NRL won't investigate betting coup - Sports News - Fanatics - the world's biggest events

NRL won't investigate betting coup

By Paul Mulvey 04/04/2006 08:28:13 PM Comments (0)

Although the TAB suspended betting during the massive plunges on the Warriors last week, it says the NRL coup was simply clever punting.

Prolific punters Eddie Hayson and Steve Fletcher were rumoured to have cashed in on information from Andrew and Matthew Johns that Andrew would not be playing in Newcastle's match against the Warriors last week.

But TAB Sportsbet spokesman Glenn Munsie says bookies just need to get the information before the punter.

"As a bookie you just have to be smarter than the punter with the information you get," Munsie said.

"I found out information Johns was doubtful. To protect the little punter who didn't have access to that information, we suspended betting and we reopened when we got news he was out on Sunday morning.

"Information was flying around, it wasn't hard to come by - plenty of information gets out there.

"This is not a sting like the greyhound was."

Hayson and Fletcher - who are in dispute with bookmaker Curly Seal over a $700,000 win on a Gold Coast greyhound race last year - were rumoured to have made $250,000 following heavy investments on the Warriors.

There was speculation that Andrew Johns had told Matthew he was likely to miss the match against the Warriors because of a neck injury suffered at training during the week and his brother then told Hayson and Fletcher.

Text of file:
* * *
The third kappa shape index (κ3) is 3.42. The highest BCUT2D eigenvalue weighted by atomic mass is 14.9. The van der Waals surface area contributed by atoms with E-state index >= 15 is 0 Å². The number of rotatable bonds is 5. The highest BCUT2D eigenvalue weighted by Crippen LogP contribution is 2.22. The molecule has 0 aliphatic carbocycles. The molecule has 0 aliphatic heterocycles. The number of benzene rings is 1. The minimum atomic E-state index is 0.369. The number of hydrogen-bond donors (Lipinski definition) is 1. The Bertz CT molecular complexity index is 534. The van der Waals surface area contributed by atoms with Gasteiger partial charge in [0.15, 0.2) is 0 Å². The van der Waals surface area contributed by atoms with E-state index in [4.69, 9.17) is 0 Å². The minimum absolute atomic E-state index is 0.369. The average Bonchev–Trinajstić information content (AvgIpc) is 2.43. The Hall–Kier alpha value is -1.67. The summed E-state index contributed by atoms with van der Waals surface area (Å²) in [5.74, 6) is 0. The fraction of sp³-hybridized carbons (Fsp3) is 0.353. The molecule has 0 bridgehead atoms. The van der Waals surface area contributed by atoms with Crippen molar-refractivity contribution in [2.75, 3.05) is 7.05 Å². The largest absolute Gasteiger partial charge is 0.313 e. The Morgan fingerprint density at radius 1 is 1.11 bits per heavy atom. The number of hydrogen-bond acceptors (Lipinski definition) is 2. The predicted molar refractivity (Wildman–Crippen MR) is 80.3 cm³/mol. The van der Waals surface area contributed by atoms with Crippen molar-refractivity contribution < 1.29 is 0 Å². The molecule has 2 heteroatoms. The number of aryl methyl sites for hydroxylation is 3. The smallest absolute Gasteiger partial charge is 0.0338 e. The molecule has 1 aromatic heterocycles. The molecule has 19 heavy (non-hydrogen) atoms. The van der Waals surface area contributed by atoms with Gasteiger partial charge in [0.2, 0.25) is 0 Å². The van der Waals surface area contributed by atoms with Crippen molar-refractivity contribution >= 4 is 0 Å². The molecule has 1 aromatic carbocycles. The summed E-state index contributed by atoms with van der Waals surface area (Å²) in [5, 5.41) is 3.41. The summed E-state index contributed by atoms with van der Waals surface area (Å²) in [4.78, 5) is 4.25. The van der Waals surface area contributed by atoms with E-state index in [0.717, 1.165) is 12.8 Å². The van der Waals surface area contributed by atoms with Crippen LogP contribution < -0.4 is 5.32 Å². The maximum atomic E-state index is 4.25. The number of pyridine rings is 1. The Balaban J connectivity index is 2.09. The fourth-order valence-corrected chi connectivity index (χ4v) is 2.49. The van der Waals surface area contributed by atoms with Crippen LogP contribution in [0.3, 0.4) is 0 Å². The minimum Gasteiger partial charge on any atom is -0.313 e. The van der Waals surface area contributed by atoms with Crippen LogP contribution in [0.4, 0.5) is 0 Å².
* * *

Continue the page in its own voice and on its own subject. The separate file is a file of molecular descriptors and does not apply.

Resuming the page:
NRL chief executive David Gallop said the league found no reason at the moment to investigate the betting coup.

"The league has clear rules around betting and the passing on of information and if there was clear evidence of a breach of rules we would certainly investigate further," Gallop said.

"I hardly think there's a problem with someone telling their brother they're injured."

The Johns brothers deny making any contact with Hayson or Fletcher and even if Matthew did speak to either punter, Gallop said the former player was not bound by any NRL regulations.

Hayson owns racehorse Regreagan with the Johns brothers.

While bookies Sportingbet and Colin Tidy lost significant sums on the last placed Warriors shock win over the competition leaders, Munsie said the TAB made money.

"It was the best result for the weekend for us," he said.

TABSportsbet took its first serious bet of $15,000 on the Warriors with a 16.5 points start on Friday afternoon.

Munsie believes the bets have only become an issue because they involved a high profile player like Johns and colourful punters who won a lot of money.

He says there were just as many unsuccessful plunges which don't make the news.

"I can assure you they back plenty of losers too," he said.

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